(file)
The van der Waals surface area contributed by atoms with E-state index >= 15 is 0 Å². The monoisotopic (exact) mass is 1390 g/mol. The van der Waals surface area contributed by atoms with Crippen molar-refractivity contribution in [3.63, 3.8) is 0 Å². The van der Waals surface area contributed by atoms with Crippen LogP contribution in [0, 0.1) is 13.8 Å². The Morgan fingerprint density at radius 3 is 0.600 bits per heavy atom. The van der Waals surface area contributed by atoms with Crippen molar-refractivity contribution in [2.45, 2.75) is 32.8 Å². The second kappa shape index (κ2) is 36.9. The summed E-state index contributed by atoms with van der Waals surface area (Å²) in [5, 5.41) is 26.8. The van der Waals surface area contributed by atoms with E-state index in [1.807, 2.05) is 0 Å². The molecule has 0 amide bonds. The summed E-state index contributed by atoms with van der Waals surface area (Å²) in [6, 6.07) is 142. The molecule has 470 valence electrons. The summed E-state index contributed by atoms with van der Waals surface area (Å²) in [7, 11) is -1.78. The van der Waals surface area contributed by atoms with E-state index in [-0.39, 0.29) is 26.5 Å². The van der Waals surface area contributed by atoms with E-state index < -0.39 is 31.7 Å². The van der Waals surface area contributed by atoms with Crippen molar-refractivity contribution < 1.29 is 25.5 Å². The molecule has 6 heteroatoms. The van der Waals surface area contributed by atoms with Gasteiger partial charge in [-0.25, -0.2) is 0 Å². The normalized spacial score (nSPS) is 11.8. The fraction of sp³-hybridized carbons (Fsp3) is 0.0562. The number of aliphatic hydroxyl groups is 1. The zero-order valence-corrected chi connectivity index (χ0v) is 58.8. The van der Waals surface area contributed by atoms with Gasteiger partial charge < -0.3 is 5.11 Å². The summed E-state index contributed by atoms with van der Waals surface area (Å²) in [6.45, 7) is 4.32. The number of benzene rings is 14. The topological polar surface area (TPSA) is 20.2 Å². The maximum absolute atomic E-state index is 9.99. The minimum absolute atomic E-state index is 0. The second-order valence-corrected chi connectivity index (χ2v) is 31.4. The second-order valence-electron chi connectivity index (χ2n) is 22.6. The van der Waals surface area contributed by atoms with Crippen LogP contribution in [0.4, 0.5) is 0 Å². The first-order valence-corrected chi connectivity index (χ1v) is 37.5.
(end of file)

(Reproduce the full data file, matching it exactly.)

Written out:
The van der Waals surface area contributed by atoms with E-state index >= 15 is 0 Å². The monoisotopic (exact) mass is 1390 g/mol. The van der Waals surface area contributed by atoms with Crippen molar-refractivity contribution in [3.63, 3.8) is 0 Å². The van der Waals surface area contributed by atoms with Crippen LogP contribution in [0, 0.1) is 13.8 Å². The Morgan fingerprint density at radius 3 is 0.600 bits per heavy atom. The van der Waals surface area contributed by atoms with Crippen molar-refractivity contribution in [2.45, 2.75) is 32.8 Å². The second kappa shape index (κ2) is 36.9. The summed E-state index contributed by atoms with van der Waals surface area (Å²) in [5, 5.41) is 26.8. The van der Waals surface area contributed by atoms with E-state index in [1.807, 2.05) is 0 Å². The molecule has 0 amide bonds. The summed E-state index contributed by atoms with van der Waals surface area (Å²) in [6, 6.07) is 142. The molecule has 470 valence electrons. The summed E-state index contributed by atoms with van der Waals surface area (Å²) in [7, 11) is -1.78. The van der Waals surface area contributed by atoms with E-state index in [-0.39, 0.29) is 26.5 Å². The van der Waals surface area contributed by atoms with E-state index < -0.39 is 31.7 Å². The van der Waals surface area contributed by atoms with Crippen molar-refractivity contribution < 1.29 is 25.5 Å². The molecule has 6 heteroatoms. The van der Waals surface area contributed by atoms with Gasteiger partial charge in [-0.25, -0.2) is 0 Å². The normalized spacial score (nSPS) is 11.8. The fraction of sp³-hybridized carbons (Fsp3) is 0.0562. The number of aliphatic hydroxyl groups is 1. The zero-order valence-corrected chi connectivity index (χ0v) is 58.8. The van der Waals surface area contributed by atoms with Gasteiger partial charge < -0.3 is 5.11 Å². The summed E-state index contributed by atoms with van der Waals surface area (Å²) in [6.45, 7) is 4.32. The number of benzene rings is 14. The topological polar surface area (TPSA) is 20.2 Å². The maximum absolute atomic E-state index is 9.99. The minimum absolute atomic E-state index is 0. The second-order valence-corrected chi connectivity index (χ2v) is 31.4. The second-order valence-electron chi connectivity index (χ2n) is 22.6. The van der Waals surface area contributed by atoms with Crippen LogP contribution in [0.4, 0.5) is 0 Å². The first-order valence-corrected chi connectivity index (χ1v) is 37.5.